Elections that were meant to consolidate the rule of Serbian president-elect Aleksandar Vučić have backfired, producing the biggest mass demonstrations since the revolution that overthrew dictator Slobodan Milošević in October 2000.
The spark was voting irregularities: opposition candidate Saša Janković accused Vučić of stealing 319,000 votes in the April 2 first round poll--almost 10 percent of the total vote, and enough to secure the former prime minister outright victory in the first round of voting.
The trajectory of the ruling Serbian Progressive Party (Srpska Napredna Stranka, SNS) is now widely seen to be veering toward authoritarianism, after parliament was suspended a month before the election and the Electoral Commission was stacked with pro-Vučić operatives.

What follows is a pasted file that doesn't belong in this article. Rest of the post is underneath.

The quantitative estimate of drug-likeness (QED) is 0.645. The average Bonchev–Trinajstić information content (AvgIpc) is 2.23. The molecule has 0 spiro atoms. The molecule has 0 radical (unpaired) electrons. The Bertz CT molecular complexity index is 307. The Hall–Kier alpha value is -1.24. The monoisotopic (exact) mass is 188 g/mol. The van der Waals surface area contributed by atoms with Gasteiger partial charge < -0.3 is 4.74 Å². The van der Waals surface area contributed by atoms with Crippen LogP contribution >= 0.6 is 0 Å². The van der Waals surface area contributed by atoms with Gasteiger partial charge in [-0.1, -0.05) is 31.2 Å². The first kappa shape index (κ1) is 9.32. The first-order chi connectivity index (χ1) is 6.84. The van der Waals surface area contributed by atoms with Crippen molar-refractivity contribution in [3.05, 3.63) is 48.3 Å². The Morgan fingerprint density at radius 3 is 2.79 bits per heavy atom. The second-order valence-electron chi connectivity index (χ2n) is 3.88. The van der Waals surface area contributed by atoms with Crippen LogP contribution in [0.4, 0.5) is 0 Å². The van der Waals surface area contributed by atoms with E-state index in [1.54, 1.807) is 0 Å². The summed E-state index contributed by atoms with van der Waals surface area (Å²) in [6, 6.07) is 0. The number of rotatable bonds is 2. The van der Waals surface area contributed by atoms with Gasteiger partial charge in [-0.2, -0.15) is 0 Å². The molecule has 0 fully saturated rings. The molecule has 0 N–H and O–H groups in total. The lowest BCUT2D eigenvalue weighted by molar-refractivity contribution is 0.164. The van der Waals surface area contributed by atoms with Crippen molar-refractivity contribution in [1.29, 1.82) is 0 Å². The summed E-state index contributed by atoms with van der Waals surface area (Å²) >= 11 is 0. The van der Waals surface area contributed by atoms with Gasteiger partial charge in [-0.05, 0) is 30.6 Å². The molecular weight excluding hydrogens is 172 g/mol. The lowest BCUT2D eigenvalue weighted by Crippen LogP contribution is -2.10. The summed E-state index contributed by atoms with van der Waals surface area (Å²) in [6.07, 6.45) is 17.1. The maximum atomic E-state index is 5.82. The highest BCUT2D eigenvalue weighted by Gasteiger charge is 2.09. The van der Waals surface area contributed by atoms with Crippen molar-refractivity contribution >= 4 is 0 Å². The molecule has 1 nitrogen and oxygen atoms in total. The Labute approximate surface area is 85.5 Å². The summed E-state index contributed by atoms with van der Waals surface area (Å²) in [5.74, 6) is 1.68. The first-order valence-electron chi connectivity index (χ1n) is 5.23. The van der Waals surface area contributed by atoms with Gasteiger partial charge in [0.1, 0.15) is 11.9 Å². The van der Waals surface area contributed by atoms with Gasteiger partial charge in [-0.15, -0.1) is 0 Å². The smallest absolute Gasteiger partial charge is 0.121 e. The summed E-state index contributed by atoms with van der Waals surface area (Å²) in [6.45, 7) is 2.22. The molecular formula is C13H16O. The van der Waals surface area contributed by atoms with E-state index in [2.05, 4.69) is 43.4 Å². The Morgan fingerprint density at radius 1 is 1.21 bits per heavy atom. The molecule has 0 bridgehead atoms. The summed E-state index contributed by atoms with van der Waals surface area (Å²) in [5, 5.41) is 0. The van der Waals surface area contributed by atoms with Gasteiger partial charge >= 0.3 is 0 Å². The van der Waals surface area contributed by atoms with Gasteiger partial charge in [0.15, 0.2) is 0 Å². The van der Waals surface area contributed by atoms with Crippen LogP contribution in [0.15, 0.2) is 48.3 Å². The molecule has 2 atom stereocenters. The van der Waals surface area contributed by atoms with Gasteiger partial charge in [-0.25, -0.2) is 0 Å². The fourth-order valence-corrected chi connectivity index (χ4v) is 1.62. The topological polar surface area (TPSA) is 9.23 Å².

The demonstrations have continued daily since the election, peaking at 50,000 in Belgrade on April 8. They meet at 6 p.m., march, give speeches and then agree to do the same the next day. Protests of thousands went ahead in Novi Sad, in the north of the country on the banks of the Danube River, even after the street lights were turned off.